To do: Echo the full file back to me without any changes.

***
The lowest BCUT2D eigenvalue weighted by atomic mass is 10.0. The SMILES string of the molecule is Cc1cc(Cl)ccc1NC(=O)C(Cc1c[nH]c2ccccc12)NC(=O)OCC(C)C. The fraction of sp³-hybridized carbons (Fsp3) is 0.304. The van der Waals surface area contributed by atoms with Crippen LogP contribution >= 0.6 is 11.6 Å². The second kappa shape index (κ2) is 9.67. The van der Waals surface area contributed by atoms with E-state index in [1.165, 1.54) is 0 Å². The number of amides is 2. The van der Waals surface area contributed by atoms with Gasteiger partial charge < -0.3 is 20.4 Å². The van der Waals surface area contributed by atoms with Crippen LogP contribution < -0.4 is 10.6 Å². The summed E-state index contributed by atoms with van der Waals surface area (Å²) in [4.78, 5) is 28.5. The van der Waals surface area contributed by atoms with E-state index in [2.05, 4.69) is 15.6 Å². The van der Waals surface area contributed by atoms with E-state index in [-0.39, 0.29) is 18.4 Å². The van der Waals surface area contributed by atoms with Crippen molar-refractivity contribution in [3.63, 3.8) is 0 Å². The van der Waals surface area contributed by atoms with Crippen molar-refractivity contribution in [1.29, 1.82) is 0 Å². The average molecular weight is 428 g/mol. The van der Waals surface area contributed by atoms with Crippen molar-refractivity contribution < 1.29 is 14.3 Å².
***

The lowest BCUT2D eigenvalue weighted by atomic mass is 10.0. The SMILES string of the molecule is Cc1cc(Cl)ccc1NC(=O)C(Cc1c[nH]c2ccccc12)NC(=O)OCC(C)C. The fraction of sp³-hybridized carbons (Fsp3) is 0.304. The van der Waals surface area contributed by atoms with Crippen LogP contribution >= 0.6 is 11.6 Å². The second kappa shape index (κ2) is 9.67. The van der Waals surface area contributed by atoms with E-state index in [1.165, 1.54) is 0 Å². The number of amides is 2. The van der Waals surface area contributed by atoms with Gasteiger partial charge < -0.3 is 20.4 Å². The van der Waals surface area contributed by atoms with Crippen LogP contribution < -0.4 is 10.6 Å². The summed E-state index contributed by atoms with van der Waals surface area (Å²) in [4.78, 5) is 28.5. The van der Waals surface area contributed by atoms with E-state index in [2.05, 4.69) is 15.6 Å². The van der Waals surface area contributed by atoms with E-state index in [-0.39, 0.29) is 18.4 Å². The van der Waals surface area contributed by atoms with Crippen molar-refractivity contribution in [3.63, 3.8) is 0 Å². The van der Waals surface area contributed by atoms with Crippen molar-refractivity contribution in [1.29, 1.82) is 0 Å². The average molecular weight is 428 g/mol. The van der Waals surface area contributed by atoms with Crippen molar-refractivity contribution < 1.29 is 14.3 Å².